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Accurate Configurations -Technology Alone Isn't the Answer

Change management is really the heart of configuration management, writes ITSM Watch columnist George Spafford.
Feb 7, 2007
By

George Spafford





The idea behind ITIL’s configuration management process is to have a logical view of the world that IT supports. This means understanding the hardware, software, documentation, people, services, facilities and how they relate to one another.

The desire is for an IT person with appropriate authority to be able to access the data and understand, for example, what hardware and software make up a given server? What component configuration items (CIs) make up a service and how they relate to one another.

Having an accurate and timely understanding of what is in production is vital to everyone in IT. So much so that many groups are rushing to implement automatic tools that promise to discover new and changed systems on the network.

Like any tool, these automated systems have a time and a place but groups must understand the causality of their configuration management concerns before simply buying one of these tools and putting it into production.

In principle, these automated tools scan the network and/or monitor network traffic on a defined interval and can then load their findings directly into the configuration management database (CMDB). The premise behind these tools is configuration management takes a lot of work so why not implement systems to do the mundane data collection faster and more accurately.

The siren song is that by implementing these tools the vital configuration management data will finally be accurate and current for everyone to benefit from.

The issue to consider is why isn’t the configuration data accurate today? Is it due to data entry error or because people aren’t recording the changes to the infrastructure to begin with? In some cases there are errors with the recording but the bigger problem relates most likely to uncontrolled changes in the form of new systems and changes to existing systems not being recorded into the CMDB.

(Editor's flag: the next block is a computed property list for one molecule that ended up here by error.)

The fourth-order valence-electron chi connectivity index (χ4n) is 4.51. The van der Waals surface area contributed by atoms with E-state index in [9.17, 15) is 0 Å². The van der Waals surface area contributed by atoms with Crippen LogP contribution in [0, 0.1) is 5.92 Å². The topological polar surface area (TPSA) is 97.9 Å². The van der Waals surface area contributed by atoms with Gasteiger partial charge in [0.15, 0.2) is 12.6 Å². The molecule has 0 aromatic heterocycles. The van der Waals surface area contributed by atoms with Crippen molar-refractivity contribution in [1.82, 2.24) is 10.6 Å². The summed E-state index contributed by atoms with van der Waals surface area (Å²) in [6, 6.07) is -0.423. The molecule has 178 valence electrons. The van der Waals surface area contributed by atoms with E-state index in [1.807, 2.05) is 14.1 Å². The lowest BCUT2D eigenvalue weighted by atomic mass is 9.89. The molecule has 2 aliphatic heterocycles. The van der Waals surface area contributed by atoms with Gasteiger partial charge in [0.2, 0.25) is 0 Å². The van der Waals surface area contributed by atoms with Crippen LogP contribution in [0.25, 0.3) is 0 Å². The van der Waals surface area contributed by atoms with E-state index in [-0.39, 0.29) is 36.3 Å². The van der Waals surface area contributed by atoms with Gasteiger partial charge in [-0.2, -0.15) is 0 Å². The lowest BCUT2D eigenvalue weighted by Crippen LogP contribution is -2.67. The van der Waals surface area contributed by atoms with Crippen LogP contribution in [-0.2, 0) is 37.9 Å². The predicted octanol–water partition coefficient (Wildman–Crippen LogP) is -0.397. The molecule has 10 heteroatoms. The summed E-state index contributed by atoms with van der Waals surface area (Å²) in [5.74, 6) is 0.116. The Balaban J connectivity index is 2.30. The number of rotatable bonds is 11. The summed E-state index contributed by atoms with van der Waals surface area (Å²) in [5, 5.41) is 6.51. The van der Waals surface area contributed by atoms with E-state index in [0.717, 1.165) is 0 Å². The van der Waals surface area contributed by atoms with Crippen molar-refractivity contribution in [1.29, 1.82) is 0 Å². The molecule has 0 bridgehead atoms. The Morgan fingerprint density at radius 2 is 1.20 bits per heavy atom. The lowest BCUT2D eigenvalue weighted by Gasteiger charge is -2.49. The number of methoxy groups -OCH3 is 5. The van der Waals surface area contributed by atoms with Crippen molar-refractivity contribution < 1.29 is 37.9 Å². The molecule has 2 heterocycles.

Change Matters

Fundamentally, what groups don’t realize is their challenge isn’t with configuration management. It is with change management. Change management is the process by which an organization implements the necessary procedures to control changes to production and thus manage risk.

It is very important to understand that change management governs configuration management — nothing should change in production, or the CMDB, without an approved Request for Change (RFC). If production is changing and nobody knows about it, then this is a change management failure — not a configuration management failure.

Systems don’t magically change overnight on their own. Somebody changed them for some reason. If a service is important for an organization to know the configuration at a moment’s notice, then it is important enough to be governed by change management so the question “What changed?” can always be answered.


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